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Legal Dictionary

actuary

Definition of actuary

Etymology

    From Latin actuarius ("copyist, account-keeper"), from actus ("public business")

Noun

actuary (plural actuaries)

  1. (dated, 16th-19th century) registrar, clerk.
  2. A professional who calculates financial values associated with uncertain events subject to risk, such as insurance premiums or pension contributions.

Related terms

  • actuarial

Further reading

An actuary is a business professional who deals with the financial impact of risk and uncertainty. Actuaries have a deep understanding of financial security systems, with a focus on their complexity, their mathematics, and their mechanisms (Trowbridge 1989, p. 7).

Actuaries evaluate the likelihood of events and quantify the contingent outcomes in order to minimize losses, both emotional and financial, associated with uncertain undesirable events. Since many events, such as death, cannot be avoided, it is helpful to take measures to minimize their financial impact when they occur. These risks can affect both sides of the balance sheet, and require asset management, liability management, and valuation skills. Analytical skills, business knowledge and understanding of human behavior and the vagaries of information systems are required to design and manage programs that control risk (Be An Actuary 2005).

In 2002 and 2009, a Wall Street Journal survey on the best jobs in the United States listed actuary as the second best job, while in previous editions of the list, actuaries had been the top rated job (Lee 2002), (Needleman 2009). The survey used six key criteria to rank jobs: environment, income, employment outlook, physical demands, security and stress. A similar survey by U.S. News & World Report in 2006 included actuaries among the 25 Best Professions that it expects will be in great demand in the future (Nemko 2006).

Disciplines

Actuaries' insurance disciplines may be classified as life; health; pensions, annuities, and asset management; social welfare programs; property; casualty; general insurance; and reinsurance. Life, health, and pension actuaries deal with mortality risk, morbidity, and consumer choice regarding the ongoing utilization of drugs and medical services risk, and investment risk. Products prominent in their work include life insurance, annuities, pensions, mortgage and credit insurance, short and long term disability, and medical, dental, health savings accounts and long term care insurance. In addition to these risks, social insurance programs are greatly influenced by public opinion, politics, budget constraints, changing demographics and other factors such as medical technology, inflation and cost of living considerations (Bureau of Labor Statistics 2008).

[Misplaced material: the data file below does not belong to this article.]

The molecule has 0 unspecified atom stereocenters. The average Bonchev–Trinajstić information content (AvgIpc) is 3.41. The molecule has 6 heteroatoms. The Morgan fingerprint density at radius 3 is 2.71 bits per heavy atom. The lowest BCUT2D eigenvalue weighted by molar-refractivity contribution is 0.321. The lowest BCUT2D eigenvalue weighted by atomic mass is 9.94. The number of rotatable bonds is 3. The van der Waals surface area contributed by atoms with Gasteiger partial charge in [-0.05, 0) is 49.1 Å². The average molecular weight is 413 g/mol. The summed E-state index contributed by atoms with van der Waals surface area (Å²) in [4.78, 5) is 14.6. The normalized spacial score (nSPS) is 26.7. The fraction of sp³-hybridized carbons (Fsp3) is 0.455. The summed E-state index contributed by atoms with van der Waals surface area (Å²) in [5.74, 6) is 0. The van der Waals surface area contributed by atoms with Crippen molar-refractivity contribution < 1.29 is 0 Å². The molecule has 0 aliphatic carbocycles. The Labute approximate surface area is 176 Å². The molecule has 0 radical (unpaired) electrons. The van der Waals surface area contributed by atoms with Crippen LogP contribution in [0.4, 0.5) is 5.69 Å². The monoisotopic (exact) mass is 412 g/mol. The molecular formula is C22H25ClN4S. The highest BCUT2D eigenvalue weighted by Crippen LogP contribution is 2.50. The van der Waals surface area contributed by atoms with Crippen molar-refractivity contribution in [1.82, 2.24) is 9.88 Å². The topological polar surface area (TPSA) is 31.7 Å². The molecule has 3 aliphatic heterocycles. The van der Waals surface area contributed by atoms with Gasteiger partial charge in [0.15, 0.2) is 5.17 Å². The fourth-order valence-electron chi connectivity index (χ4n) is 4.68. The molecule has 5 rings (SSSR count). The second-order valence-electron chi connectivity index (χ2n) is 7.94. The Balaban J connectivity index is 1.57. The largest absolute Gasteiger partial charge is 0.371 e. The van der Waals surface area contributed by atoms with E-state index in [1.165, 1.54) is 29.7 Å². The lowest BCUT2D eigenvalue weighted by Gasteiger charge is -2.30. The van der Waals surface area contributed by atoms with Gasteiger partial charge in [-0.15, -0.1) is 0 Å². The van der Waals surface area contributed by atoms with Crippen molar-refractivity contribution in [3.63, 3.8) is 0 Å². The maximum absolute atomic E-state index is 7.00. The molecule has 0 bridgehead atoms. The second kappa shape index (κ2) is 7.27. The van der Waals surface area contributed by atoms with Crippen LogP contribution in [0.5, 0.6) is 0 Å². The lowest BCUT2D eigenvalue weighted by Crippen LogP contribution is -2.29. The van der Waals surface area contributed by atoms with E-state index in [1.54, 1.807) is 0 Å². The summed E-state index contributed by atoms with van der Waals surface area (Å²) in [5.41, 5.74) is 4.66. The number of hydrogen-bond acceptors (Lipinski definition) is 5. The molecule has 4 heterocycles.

Casualty actuaries, also known as non-life or general insurance actuaries, deal with catastrophic, unnatural risks that can occur to people or property. Products prominent in their work include auto insurance, homeowners insurance, commercial property insurance, workers' compensation, title insurance, malpractice insurance, products liability insurance, directors and officers liability insurance, environmental and marine insurance, terrorism insurance and other types of liability insurance. Reinsurance products have to accommodate all of the previously mentioned products, and in addition have to reflect properly the increasing long term risks associated with climate change, cultural litigiousness, acts of war, terrorism and politics (Bureau of Labor Statistics 2008).

References:

  1. Wiktionary. Published under the Creative Commons Attribution/Share-Alike License.



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